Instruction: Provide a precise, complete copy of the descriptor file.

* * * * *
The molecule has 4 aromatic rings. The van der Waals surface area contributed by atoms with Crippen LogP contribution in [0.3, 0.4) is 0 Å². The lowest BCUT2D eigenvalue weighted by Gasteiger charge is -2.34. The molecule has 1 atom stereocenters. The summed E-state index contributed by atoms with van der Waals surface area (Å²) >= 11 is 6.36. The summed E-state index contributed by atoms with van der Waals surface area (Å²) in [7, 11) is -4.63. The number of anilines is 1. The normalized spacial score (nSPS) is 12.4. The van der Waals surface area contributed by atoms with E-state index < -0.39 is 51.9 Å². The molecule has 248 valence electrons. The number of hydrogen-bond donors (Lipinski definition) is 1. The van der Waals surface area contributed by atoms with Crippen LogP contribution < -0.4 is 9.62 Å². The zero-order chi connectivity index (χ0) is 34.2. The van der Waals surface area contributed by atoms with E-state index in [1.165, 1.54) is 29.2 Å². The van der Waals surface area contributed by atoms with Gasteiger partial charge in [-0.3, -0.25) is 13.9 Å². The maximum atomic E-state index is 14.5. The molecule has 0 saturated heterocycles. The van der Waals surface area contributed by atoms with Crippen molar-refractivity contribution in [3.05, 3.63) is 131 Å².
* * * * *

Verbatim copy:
The molecule has 4 aromatic rings. The van der Waals surface area contributed by atoms with Crippen LogP contribution in [0.3, 0.4) is 0 Å². The lowest BCUT2D eigenvalue weighted by Gasteiger charge is -2.34. The molecule has 1 atom stereocenters. The summed E-state index contributed by atoms with van der Waals surface area (Å²) >= 11 is 6.36. The summed E-state index contributed by atoms with van der Waals surface area (Å²) in [7, 11) is -4.63. The number of anilines is 1. The normalized spacial score (nSPS) is 12.4. The van der Waals surface area contributed by atoms with E-state index < -0.39 is 51.9 Å². The molecule has 248 valence electrons. The number of hydrogen-bond donors (Lipinski definition) is 1. The van der Waals surface area contributed by atoms with Crippen LogP contribution < -0.4 is 9.62 Å². The zero-order chi connectivity index (χ0) is 34.2. The van der Waals surface area contributed by atoms with E-state index in [1.165, 1.54) is 29.2 Å². The van der Waals surface area contributed by atoms with Gasteiger partial charge in [-0.3, -0.25) is 13.9 Å². The maximum atomic E-state index is 14.5. The molecule has 0 saturated heterocycles. The van der Waals surface area contributed by atoms with Crippen molar-refractivity contribution in [3.05, 3.63) is 131 Å².